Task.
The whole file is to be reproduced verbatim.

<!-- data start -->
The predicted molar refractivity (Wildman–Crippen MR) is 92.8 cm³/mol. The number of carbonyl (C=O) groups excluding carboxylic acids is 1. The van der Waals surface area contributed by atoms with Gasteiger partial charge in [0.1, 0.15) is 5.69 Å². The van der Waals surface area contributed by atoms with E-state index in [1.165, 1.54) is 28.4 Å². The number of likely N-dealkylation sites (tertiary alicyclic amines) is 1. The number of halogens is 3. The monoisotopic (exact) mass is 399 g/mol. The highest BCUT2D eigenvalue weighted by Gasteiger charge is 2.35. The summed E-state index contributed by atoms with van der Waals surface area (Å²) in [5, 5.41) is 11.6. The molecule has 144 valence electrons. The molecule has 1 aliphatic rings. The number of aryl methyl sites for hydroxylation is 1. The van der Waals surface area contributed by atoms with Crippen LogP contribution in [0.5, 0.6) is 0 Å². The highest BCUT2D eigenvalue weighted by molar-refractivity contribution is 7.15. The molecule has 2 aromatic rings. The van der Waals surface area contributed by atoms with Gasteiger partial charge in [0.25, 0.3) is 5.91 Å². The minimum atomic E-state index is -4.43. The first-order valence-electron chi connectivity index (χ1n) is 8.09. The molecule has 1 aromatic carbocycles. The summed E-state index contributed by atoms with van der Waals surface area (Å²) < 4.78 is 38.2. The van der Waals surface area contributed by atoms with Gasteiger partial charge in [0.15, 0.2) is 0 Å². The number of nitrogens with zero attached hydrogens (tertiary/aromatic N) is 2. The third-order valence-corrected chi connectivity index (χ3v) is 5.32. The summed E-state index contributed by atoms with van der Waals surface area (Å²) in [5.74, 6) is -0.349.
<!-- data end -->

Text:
The predicted molar refractivity (Wildman–Crippen MR) is 92.8 cm³/mol. The number of carbonyl (C=O) groups excluding carboxylic acids is 1. The van der Waals surface area contributed by atoms with Gasteiger partial charge in [0.1, 0.15) is 5.69 Å². The van der Waals surface area contributed by atoms with E-state index in [1.165, 1.54) is 28.4 Å². The number of likely N-dealkylation sites (tertiary alicyclic amines) is 1. The number of halogens is 3. The monoisotopic (exact) mass is 399 g/mol. The highest BCUT2D eigenvalue weighted by Gasteiger charge is 2.35. The summed E-state index contributed by atoms with van der Waals surface area (Å²) in [5, 5.41) is 11.6. The molecule has 144 valence electrons. The molecule has 1 aliphatic rings. The number of aryl methyl sites for hydroxylation is 1. The van der Waals surface area contributed by atoms with Crippen LogP contribution in [0.5, 0.6) is 0 Å². The highest BCUT2D eigenvalue weighted by molar-refractivity contribution is 7.15. The molecule has 2 aromatic rings. The van der Waals surface area contributed by atoms with Gasteiger partial charge in [0.25, 0.3) is 5.91 Å². The minimum atomic E-state index is -4.43. The first-order valence-electron chi connectivity index (χ1n) is 8.09. The molecule has 1 aromatic carbocycles. The summed E-state index contributed by atoms with van der Waals surface area (Å²) < 4.78 is 38.2. The van der Waals surface area contributed by atoms with Gasteiger partial charge in [0.15, 0.2) is 0 Å². The number of nitrogens with zero attached hydrogens (tertiary/aromatic N) is 2. The third-order valence-corrected chi connectivity index (χ3v) is 5.32. The summed E-state index contributed by atoms with van der Waals surface area (Å²) in [5.74, 6) is -0.349.